Given baseball’s various claims to timelessness or to essential qualities that transcend history in order to make it the unique ‘National Pastime,’ it is often difficult to locate the true significance of certain moments. This is especially true given the high value placed on statistics, which have been kept, more or less, since the very beginning. But how do we make comparisons? How do we say what accomplishment was greater than the next? Can we?
In recent years we have become appropriately skeptical of grand claims, especially when it comes to certain records and statistics. For example, we recognize the injustice that it does to the home run record if we do not grant each player’s number its historical distinctiveness; it simply is not useful to compare Willie Mays to Sammy Sosa or Hank Aaron to Barry Bonds. Each era is unique. This is not even to discount the numbers of the steroids era as much as to use it as an example of when historical comparisons are useful and when they are not.
This fresh and painful example illustrates the fact that it is rarely useful to try and compare numbers from such widely different time periods: live balls and dead balls, high mounds and low mounds, players who smoked and drank to players who used PEDs. For whatever claims baseball nostalgia might make for timelessness, the statistics are not; each record needs to be granted its historical reality.
This is the easiest to recognize when that reality makes a record unimpressive or irrelevant. The most obvious example, once again, has to do with home runs. Barry Bonds hit 73 home runs in a season. Nobody will ever touch that record, but we do not celebrate it. It is particular to its era, because there will (hopefully) never be a moment like it again in baseball. It is absurd when considered in another period of baseball’s history, whether 20 years prior or 10 years after. It is not absurd because it is any type of accomplishment, but rather because it is so comically inflated that it does not even compute.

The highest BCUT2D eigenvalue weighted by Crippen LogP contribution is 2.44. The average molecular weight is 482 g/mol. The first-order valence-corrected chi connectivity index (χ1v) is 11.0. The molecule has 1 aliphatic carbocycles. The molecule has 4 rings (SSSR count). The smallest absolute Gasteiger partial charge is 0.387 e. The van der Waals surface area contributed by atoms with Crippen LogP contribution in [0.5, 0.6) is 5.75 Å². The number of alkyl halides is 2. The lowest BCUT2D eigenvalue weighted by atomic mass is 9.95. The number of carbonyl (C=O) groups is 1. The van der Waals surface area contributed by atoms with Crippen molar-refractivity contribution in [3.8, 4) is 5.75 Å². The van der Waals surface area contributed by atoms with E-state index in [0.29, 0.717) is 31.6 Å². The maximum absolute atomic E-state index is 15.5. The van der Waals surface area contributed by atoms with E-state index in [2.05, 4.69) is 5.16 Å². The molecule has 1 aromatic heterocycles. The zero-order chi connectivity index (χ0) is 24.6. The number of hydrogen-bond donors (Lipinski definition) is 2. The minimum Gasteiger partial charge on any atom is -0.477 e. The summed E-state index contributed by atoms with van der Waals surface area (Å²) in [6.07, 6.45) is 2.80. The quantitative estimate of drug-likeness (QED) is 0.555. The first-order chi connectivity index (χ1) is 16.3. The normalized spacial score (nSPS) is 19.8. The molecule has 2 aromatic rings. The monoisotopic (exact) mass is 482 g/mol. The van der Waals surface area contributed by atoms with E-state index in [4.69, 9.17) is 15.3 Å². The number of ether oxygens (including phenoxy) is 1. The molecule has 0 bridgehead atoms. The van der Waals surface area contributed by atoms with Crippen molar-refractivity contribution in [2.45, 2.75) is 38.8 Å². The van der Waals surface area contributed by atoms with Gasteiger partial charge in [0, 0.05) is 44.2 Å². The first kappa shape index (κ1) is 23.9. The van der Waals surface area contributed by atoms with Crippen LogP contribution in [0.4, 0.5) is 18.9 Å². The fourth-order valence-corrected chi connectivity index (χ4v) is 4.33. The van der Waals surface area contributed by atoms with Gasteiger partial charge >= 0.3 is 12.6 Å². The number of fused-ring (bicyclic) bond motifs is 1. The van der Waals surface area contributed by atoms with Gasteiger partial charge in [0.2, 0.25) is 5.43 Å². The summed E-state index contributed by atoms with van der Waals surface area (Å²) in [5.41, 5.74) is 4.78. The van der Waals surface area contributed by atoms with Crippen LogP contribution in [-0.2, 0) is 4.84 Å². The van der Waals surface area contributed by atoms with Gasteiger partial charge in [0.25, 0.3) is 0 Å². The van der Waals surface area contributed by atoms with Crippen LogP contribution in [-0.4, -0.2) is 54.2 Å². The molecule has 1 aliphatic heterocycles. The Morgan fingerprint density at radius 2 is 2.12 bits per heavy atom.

This same approach needs to be applied to records that we celebrate. It is easy to consider a record in its unique moment when it makes us uncomfortable. And while it may seem more difficult when it is a record we are inclined to celebrate, it does not have to be so. Consider Jamie Moyer‘s historic victory last night.
Sometimes understanding each moment in its uniqueness actually makes the accomplishment more interesting. It was surely impressive when Jack Quinn won a game for the Brooklyn Dodgers in 1932 at age 49, 70 days. It is also impressive, in a wholly different way, for Jamie Moyer to do it in 2012, for the Colorado Rockies, at age 49, 150 days. This is not to diminish what Quinn accomplished, but rather to understand how unique Moyer’s accomplishment is in its moment, as we understand it now.
Players simply do not play past their early 40s in the 21st century. Without knowing exactly why this is true, we can at the very least recognize that this trend is discernible. This made Julio Franco equally extraordinary when he played at age 49 in 2007.